The NEP is so simple even a dummy could do it. Basically it is just 2 split rings held together by a brace and a small flange to hook onto your throttle return line to stop it from spinning, and a lever to "set" the throttle, with a set screw to adjust the friction.


Here it is shown with the supplied allen key

In Jack riepe terms it is like a blonde with long bowed legs which wrap around the flange on your throttle to stop it from spinning, held in place by friction. The set screw applies pressure to the "clamping action" to keep the throttle spring from returning, but loose enough to allow you to still move the throttle to the desired positon while "locked". You depress the lever to SET and flick it back to RELEASE .


It mounts left of the throttle and grabs onto that lip


Like a split ring it is easy to put into position


It is very thin and made of some sort of plastic or polycarbonate, or blend


The SET lever is slotted which slips over the two halves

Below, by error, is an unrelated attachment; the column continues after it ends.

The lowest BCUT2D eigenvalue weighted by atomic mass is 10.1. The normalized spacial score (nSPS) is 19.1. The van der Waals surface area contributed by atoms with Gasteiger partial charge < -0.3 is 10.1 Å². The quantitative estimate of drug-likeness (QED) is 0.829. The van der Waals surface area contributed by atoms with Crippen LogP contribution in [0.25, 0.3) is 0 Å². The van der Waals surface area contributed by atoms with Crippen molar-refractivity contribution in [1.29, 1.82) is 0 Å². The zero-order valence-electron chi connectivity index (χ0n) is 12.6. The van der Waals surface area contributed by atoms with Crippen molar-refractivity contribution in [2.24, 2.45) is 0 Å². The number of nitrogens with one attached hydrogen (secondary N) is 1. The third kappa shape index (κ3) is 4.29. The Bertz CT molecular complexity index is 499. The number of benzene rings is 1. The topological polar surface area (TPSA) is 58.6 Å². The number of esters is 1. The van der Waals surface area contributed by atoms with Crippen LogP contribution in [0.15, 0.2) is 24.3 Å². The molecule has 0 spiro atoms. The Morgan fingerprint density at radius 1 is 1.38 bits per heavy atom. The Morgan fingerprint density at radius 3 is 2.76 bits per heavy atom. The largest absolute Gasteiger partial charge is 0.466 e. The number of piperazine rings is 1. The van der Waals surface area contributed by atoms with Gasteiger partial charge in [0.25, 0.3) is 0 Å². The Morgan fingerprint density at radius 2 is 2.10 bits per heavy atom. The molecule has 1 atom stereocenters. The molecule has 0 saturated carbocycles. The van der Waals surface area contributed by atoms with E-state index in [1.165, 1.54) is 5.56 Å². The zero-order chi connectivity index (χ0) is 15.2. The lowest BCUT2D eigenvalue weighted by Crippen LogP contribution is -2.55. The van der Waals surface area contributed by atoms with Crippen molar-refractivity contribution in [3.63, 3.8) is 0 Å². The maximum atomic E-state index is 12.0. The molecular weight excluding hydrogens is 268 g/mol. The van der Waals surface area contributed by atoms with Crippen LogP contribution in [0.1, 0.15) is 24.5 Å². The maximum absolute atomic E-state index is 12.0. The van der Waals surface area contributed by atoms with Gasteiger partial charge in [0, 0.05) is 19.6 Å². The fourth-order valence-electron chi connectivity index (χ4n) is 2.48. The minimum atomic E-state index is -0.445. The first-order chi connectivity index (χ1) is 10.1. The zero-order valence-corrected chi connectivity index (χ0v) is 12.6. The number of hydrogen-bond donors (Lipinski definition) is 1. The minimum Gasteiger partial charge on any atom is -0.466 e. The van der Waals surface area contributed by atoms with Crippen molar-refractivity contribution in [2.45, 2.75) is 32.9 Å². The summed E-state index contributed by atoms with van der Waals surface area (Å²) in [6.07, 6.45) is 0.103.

There is a little flange on the right which slips over the throttle tube, and stops the NEP CC4 from rotating


here's a closer view of that little flange tab. If the NEP CC4 rotates then you cannot lock your throttle and you cannot lock your speed. On some bikes you have to drill a small hole and use Zip Straps to secure so some other point.


Here it is, all installed and ready for action

(NEP CC4 , V-Strom DL650A K9)

TO SET: get to cruising speed, push DOWN on lever to lock throttle

To make fine adjustments, just turn throttle to desired position. The friction zone of the set screw should allow you to do this. ie: to increase speed while going uphill, or decrease speed while going downhill. Remember this is a throttle lock and NOT a cruise control